My friend took me to a yoga class a while ago. First, I was not sure if it is a suitable exercise for runners.
Runners are among the least flexible athletes, and yoga often pushes the range of motion of even the most flexible athletes.
I attended yoga occasionally and always sought to push myself to the max (which is not much compared to others). I now realize how important it is for athletes to ease into yoga.
You can get more from your running with yoga. It strengthens and lengthens your leg muscles, improves flexibility, and prevents injuries.
When you get older, you notice tightness everywhere, not just in hips and hamstrings, but in your back, neck, and feet. Everything feels offbeat. Exercises that once were easy now need extra care and effort. The long-distance runs and faster miles are gone.
Too many elderly, and also office workers, suffer from bad backs, often forcing them to abandon running altogether. Running days need not be behind, but you need to stretch the muscles of your legs and hips deeply.
In my experience, yoga instructors are excellent at reminding their students to take poses only as far as their bodies can comfortably go.
Taking this advice to heart is essential, and if you’re competitive like me, you may need to remind yourself a time or two to ease up.
I also now see the importance of consistency in yoga. Similar to all other fitness activities, flexibility brings progress and benefits. One of my goals is to practice yoga once a week. So far I’m sticking to it and loving it.
Benefits of yoga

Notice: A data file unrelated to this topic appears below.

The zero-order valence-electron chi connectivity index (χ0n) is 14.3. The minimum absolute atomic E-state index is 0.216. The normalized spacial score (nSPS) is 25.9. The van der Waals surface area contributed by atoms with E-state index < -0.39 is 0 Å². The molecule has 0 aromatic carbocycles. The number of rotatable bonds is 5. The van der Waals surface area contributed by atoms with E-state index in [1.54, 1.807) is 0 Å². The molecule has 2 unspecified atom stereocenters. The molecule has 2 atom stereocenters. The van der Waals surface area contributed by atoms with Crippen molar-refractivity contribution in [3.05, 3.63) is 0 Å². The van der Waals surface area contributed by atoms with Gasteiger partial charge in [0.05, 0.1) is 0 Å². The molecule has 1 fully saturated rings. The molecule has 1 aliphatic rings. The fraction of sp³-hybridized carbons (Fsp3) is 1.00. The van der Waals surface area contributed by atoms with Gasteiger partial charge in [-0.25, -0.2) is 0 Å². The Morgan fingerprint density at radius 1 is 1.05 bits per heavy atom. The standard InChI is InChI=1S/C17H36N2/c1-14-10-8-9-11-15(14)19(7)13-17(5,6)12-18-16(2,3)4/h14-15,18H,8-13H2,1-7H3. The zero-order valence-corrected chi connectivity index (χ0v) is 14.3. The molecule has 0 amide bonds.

Yoga is not just stretching. Here are some benefits of yoga:
- Increased flexibility/mobility
- Improved balance
- Increased upper body strength
- Increased lower body strength
- Increased core strength
- Stress management
Specific benefits for runners
- Increases range of motion of hips: the repetitive running motion causes the hip flexors (muscles at the front of the hip) to shorten over time, which can lead to low back pain.
- Improves single-leg stability & strength: single-leg strength is necessary to avoid compensations in the biomechanics of the running stride, which can lead to injury.
- Increases ankle range of motion: Similar to the hip flexors, the repetitive pounding of running can lead to decreased ankle range of motion.
- Improves the ability to use breathing as relaxation during laborious exercise (great for mid-run relaxation skills).
Tips for an injury-free yoga practice
- Pay attention to your body’s limits
- Train consistently
- If you have an injury let the instructor know, they’re great at offering modifications.
My favorite yoga poses for runners
- Downward Dog: increases calf flexibility, opens up the shoulders and chest
- Tree Pose: all about single leg balance.
- Warrior II: opens up the hips, glute, and quad strength
The Best Yoga Poses for Runners by strengthrunning.
Running and yoga can support each other, and they need not be two separate hobbies. Both are physical activities, inspiring one another, and regularly evolving. They keep you grounded and clear.